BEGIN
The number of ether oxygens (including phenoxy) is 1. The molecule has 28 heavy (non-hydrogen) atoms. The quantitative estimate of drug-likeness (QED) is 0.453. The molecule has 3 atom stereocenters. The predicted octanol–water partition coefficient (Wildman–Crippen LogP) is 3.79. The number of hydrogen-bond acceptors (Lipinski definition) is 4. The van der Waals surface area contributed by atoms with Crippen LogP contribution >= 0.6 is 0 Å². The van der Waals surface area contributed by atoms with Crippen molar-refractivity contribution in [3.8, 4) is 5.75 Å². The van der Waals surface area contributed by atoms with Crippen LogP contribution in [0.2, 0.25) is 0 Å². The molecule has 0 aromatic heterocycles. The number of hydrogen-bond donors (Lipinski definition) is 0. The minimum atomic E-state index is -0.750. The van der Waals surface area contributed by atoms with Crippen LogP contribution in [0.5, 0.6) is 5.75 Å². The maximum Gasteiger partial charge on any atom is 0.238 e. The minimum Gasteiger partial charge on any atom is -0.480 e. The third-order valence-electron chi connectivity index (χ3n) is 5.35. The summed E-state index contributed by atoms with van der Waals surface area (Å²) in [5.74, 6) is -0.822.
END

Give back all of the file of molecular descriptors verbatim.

The number of ether oxygens (including phenoxy) is 1. The molecule has 28 heavy (non-hydrogen) atoms. The quantitative estimate of drug-likeness (QED) is 0.453. The molecule has 3 atom stereocenters. The predicted octanol–water partition coefficient (Wildman–Crippen LogP) is 3.79. The number of hydrogen-bond acceptors (Lipinski definition) is 4. The van der Waals surface area contributed by atoms with Crippen LogP contribution >= 0.6 is 0 Å². The van der Waals surface area contributed by atoms with Crippen molar-refractivity contribution in [3.8, 4) is 5.75 Å². The van der Waals surface area contributed by atoms with Crippen LogP contribution in [0.2, 0.25) is 0 Å². The molecule has 0 aromatic heterocycles. The number of hydrogen-bond donors (Lipinski definition) is 0. The minimum atomic E-state index is -0.750. The van der Waals surface area contributed by atoms with Crippen LogP contribution in [0.5, 0.6) is 5.75 Å². The maximum Gasteiger partial charge on any atom is 0.238 e. The minimum Gasteiger partial charge on any atom is -0.480 e. The third-order valence-electron chi connectivity index (χ3n) is 5.35. The summed E-state index contributed by atoms with van der Waals surface area (Å²) in [5.74, 6) is -0.822.